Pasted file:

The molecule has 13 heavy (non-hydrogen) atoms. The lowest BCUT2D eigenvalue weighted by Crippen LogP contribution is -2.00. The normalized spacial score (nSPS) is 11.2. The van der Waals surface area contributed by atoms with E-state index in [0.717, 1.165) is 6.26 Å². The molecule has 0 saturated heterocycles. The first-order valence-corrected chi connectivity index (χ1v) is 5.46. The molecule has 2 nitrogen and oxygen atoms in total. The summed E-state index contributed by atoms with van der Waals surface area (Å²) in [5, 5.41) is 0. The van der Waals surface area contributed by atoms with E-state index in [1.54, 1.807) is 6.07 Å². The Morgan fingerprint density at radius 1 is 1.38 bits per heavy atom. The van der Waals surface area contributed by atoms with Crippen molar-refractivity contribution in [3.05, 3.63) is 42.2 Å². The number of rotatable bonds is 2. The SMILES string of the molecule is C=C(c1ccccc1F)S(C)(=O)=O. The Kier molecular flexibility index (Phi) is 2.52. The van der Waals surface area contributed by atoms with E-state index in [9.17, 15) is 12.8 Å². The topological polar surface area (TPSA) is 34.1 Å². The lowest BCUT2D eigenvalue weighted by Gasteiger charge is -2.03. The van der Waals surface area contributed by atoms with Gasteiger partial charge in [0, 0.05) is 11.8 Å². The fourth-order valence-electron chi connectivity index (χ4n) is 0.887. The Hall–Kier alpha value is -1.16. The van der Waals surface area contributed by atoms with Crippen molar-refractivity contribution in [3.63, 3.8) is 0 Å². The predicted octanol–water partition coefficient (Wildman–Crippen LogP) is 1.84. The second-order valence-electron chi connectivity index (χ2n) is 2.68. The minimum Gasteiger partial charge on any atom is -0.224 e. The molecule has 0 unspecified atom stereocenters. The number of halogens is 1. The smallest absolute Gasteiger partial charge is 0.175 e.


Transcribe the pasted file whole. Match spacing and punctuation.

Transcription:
The molecule has 13 heavy (non-hydrogen) atoms. The lowest BCUT2D eigenvalue weighted by Crippen LogP contribution is -2.00. The normalized spacial score (nSPS) is 11.2. The van der Waals surface area contributed by atoms with E-state index in [0.717, 1.165) is 6.26 Å². The molecule has 0 saturated heterocycles. The first-order valence-corrected chi connectivity index (χ1v) is 5.46. The molecule has 2 nitrogen and oxygen atoms in total. The summed E-state index contributed by atoms with van der Waals surface area (Å²) in [5, 5.41) is 0. The van der Waals surface area contributed by atoms with E-state index in [1.54, 1.807) is 6.07 Å². The Morgan fingerprint density at radius 1 is 1.38 bits per heavy atom. The van der Waals surface area contributed by atoms with Crippen molar-refractivity contribution in [3.05, 3.63) is 42.2 Å². The number of rotatable bonds is 2. The SMILES string of the molecule is C=C(c1ccccc1F)S(C)(=O)=O. The Kier molecular flexibility index (Phi) is 2.52. The van der Waals surface area contributed by atoms with E-state index in [9.17, 15) is 12.8 Å². The topological polar surface area (TPSA) is 34.1 Å². The lowest BCUT2D eigenvalue weighted by Gasteiger charge is -2.03. The van der Waals surface area contributed by atoms with Gasteiger partial charge in [0, 0.05) is 11.8 Å². The fourth-order valence-electron chi connectivity index (χ4n) is 0.887. The Hall–Kier alpha value is -1.16. The van der Waals surface area contributed by atoms with Crippen molar-refractivity contribution in [3.63, 3.8) is 0 Å². The predicted octanol–water partition coefficient (Wildman–Crippen LogP) is 1.84. The second-order valence-electron chi connectivity index (χ2n) is 2.68. The minimum Gasteiger partial charge on any atom is -0.224 e. The molecule has 0 unspecified atom stereocenters. The number of halogens is 1. The smallest absolute Gasteiger partial charge is 0.175 e.